The home of Joseph Noifeld is a long, curved building dominated by a cantilevered balcony on the upper floor. The elongated part of the building (photo) is located on Beilinson Street, here is also the Haoel Theater by Arieh Sharon from 1939, which takes up the rounding of Noifeld. Arieh Sharon is one of the few architects in Tel Aviv who actually studied at the Bauhaus in Dessau. The residential building on Ben Ami Street was built in 1937. 

Delfiner House

At the corner of Jehuda Halevi / Mazeh Street stands the Delfiner House by Ze'ev Haller from 1934. The Delfiner House is a prime example of Bauhaus architecture in Tel Aviv. The three-storey residential building consists of 4 horizontal façade tapes, behind which are the balconies and the attic. The horizontal bands are broken only by a typical "thermometer staircase". The transition from the balcony to the facade is marked by round bulges of the balconies. The building corner is formed by the roundness of the balconies and emphasized by two palm trees.

The Delfiner House belongs to the UNESCO World Heritage "White City" Tel Aviv and has high conservation requirements. The building was not replenished during the renovation in 2015 and is very well preserved. 

Haaretz Print Works

The Haaretz printing company was bought in 1937 by Salman Schocken, who became rich through department stores in Germany. Especially the department store Schocken in Stuttgart by Erich Mendelsohn acquired architectural significance. Salman Schocken emigrated to Palestine in 1935, the Schocken department stores in Germany were aryanized and became part of Merkur AG. After the war, he got back 51% of the shares of Merkur AG, which he sold to Horten. Haaretz "Das Land" is one of the most important newspapers in Israel and still owned by the Schocken family.

Haaretz Print Works was built in 1934 by Joseph Berlin and his son Zeev. Joseph Berlin (1877-1952) had studied in Odessa and worked in St. Petersburg before moving to Palestine in 1921.

The Haaretz printing house is a small building with an upper floor. Striking is the glass staircase and the balcony with railing rails. The building used to have another structure in the back, which was demolished and replaced by a higher residential building.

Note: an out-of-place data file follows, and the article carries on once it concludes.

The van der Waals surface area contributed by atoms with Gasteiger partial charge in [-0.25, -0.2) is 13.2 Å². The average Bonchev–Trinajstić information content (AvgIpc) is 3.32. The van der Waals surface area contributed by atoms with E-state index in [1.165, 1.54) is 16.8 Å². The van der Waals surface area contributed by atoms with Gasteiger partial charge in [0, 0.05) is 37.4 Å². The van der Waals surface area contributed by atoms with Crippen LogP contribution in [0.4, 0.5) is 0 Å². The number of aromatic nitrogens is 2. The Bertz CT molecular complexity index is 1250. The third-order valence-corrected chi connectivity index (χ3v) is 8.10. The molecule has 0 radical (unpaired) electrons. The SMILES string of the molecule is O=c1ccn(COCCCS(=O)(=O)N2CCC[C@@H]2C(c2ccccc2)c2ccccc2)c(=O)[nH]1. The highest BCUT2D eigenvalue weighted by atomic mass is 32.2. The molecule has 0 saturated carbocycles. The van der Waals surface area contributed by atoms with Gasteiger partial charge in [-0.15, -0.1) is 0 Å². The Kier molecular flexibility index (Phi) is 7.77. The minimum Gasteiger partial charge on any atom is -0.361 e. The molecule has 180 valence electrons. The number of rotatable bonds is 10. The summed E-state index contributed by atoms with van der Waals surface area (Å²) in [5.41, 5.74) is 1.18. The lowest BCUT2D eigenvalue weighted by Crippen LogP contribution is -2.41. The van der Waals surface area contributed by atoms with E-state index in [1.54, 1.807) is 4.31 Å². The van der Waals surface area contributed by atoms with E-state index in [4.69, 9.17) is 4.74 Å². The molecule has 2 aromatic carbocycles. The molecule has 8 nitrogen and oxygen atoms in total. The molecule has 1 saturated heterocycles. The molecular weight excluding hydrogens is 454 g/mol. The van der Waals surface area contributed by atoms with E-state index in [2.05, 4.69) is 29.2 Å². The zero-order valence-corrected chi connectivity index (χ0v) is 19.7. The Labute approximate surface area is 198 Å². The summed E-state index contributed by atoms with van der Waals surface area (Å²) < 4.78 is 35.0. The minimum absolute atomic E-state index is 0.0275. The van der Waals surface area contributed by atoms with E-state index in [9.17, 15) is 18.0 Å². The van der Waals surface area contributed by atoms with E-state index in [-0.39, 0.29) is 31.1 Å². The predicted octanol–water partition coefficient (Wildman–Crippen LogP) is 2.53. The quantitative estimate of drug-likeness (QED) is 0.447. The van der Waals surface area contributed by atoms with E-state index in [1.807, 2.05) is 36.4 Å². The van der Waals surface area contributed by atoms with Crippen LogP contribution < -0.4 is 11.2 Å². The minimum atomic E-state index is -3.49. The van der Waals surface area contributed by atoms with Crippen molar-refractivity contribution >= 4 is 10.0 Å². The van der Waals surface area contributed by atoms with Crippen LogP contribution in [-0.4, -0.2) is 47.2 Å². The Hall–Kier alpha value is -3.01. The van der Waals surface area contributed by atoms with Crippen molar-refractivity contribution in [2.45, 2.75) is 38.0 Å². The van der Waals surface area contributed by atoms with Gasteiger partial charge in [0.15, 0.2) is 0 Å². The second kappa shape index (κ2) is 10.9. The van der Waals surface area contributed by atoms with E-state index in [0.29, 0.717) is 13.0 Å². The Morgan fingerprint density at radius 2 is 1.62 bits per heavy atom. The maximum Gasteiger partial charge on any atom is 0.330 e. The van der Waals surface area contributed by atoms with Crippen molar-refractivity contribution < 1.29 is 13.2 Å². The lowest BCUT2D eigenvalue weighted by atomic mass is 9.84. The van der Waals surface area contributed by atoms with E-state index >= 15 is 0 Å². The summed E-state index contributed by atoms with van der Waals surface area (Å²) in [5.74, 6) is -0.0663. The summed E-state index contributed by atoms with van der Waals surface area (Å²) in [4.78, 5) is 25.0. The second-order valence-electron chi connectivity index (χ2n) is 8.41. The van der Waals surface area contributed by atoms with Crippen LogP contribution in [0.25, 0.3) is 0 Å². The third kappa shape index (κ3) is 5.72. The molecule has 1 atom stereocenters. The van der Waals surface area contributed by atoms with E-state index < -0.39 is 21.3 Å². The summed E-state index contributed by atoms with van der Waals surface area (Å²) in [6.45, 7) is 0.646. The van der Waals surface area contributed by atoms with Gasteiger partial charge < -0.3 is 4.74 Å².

Montefiore 1

The home on Montefiore Street was first planned by Yehuda Magidovich but ultimately built by Isaac Schwarz. The exact year is not known, it is believed that the building was built between 1932-35, as both architects had designed in the 1920s, yet eclectic buildings and developed only from 1930 towards Art Deco.

The house had a ground floor and two upper floors. The house is long and narrow, Montefiore street has rounded loggias, at the other end (photo) rounded balconies with metal railings. The house was built for the Havoinik family but later used as an office building.

During the refurbishment and expansion of Ammon Bar Or Architects 2011, 3 storeys were added. 

Moshe Suitsky House

The Moshe Suitsky House is a very fine example of modern architecture in Tel Aviv. It was built in 1933 by Yaakov Borenstein. The house is located on a prominent corner where 5 streets merge, including the shopping street Nahalat Binyamin. Therefore, there is a shop floor on the ground floor with an office space above it. In the rear part of the building comes another floor. An encircling canopy between the ground floor and the first floor is the characteristic feature of the building. It emphasizes the curve to the square and gives the house an elegant lightness.

The Moshe Suitsky House was renovated in 2014 by Ilan Kedar and Haviva Even in a bright yellow tone. The canopy is white and stands out clearly from the rest of the building.